California’s state board of education has squashed a request by the San Jose district and its teachers’ union to lengthen some teachers’ probationary period from two to three years, reports John Fensterwald at EdSource.
In putting together a new evaluation system, the parties had decided to institute a peer-review system for novice teachers. Peer review works by assigning each probationary teacher a mentor and documenting their improvement; at the end of the two-year period, a joint labor-management panel would decide whether each teacher had progressed enough to receive tenure, which confers due-process protections.
In a few cases, the San Jose officials said, the panel should be permitted to extend the probationary period for a third year and give a teacher on the borderline a bit more time to meet standards.
But the state’ s board of education, under heavy lobbying from the California Teachers Association—the parent of the San Jose union affiliate—decided not to permit the plan. Board members said it was too broad an exception to state rules, and that such a change would require legislative approval instead, Fensterwald reports.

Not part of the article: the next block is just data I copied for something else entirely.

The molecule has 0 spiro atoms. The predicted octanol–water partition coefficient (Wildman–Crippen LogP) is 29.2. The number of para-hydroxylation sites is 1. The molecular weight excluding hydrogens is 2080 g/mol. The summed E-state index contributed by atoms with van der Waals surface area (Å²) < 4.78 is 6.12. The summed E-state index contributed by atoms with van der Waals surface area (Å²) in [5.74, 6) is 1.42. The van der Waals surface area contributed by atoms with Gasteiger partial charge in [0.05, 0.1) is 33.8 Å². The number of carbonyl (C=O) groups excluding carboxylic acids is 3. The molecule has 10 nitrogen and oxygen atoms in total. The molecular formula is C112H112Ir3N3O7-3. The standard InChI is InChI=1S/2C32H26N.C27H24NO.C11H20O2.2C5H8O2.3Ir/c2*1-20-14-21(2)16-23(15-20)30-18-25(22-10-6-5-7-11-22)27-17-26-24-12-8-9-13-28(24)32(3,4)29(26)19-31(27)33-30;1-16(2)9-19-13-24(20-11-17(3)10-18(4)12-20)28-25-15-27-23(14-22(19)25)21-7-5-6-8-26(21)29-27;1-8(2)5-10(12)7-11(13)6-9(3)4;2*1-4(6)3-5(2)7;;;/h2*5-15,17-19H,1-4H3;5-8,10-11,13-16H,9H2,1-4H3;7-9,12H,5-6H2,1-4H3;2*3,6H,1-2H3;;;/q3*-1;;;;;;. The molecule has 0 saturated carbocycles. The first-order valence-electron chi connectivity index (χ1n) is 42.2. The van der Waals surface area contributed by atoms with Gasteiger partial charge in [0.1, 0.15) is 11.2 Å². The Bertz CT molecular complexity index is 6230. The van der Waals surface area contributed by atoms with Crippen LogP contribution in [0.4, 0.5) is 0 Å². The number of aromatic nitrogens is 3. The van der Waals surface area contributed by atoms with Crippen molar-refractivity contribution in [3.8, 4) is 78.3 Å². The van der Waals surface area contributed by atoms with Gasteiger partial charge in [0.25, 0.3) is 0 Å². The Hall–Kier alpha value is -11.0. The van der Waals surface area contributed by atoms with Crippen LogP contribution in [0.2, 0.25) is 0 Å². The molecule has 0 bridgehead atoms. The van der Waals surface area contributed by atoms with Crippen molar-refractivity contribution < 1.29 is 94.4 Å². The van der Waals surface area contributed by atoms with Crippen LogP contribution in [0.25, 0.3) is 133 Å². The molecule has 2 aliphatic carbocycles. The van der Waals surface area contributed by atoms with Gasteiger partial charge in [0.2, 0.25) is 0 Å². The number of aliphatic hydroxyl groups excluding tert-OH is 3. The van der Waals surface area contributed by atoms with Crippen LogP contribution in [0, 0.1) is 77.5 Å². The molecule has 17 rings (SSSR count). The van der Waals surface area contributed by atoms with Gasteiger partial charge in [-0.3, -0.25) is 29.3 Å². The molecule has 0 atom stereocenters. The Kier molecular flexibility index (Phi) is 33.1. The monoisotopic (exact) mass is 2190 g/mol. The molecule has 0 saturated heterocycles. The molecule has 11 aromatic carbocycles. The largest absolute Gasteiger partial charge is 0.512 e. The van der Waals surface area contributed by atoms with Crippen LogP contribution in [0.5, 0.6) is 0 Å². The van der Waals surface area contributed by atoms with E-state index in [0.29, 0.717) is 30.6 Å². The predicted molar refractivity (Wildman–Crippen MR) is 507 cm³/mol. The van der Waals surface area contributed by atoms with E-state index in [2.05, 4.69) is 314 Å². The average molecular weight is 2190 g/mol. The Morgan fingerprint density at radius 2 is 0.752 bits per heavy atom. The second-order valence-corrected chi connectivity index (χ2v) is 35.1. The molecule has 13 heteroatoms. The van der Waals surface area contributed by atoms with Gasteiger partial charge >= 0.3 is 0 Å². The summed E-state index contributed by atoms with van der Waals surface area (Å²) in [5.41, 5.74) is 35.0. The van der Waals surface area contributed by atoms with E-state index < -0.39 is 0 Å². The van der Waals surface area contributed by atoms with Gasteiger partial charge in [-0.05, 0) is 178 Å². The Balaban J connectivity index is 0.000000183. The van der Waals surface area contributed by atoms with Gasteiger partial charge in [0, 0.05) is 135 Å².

One of the really interesting things here is the CTA’s undercutting of its own local affiliate’s wishes. A letter it sent to the state explains why: Giving the district this option would set a “precedent that denies fundamental aspects of due process,” the union claims, because the peer-review panel’s decision couldn’t be appealed. It also says the plan violated CTA internal policy.
Lurking in the background on all this, as EdSource notes, is a looming ruling in the Vergara v. California lawsuit. That suit takes aim at the state’s tenure law, stating that the two-year period is too short to make meaningful determinations of quality. The CTA joined the defense in this lawsuit and has provided a lot of legal muscle for it; apparently, it doesn’t want a rogue local upending the two-year timeline on its own.
A version of this news article first appeared in the Teacher Beat blog.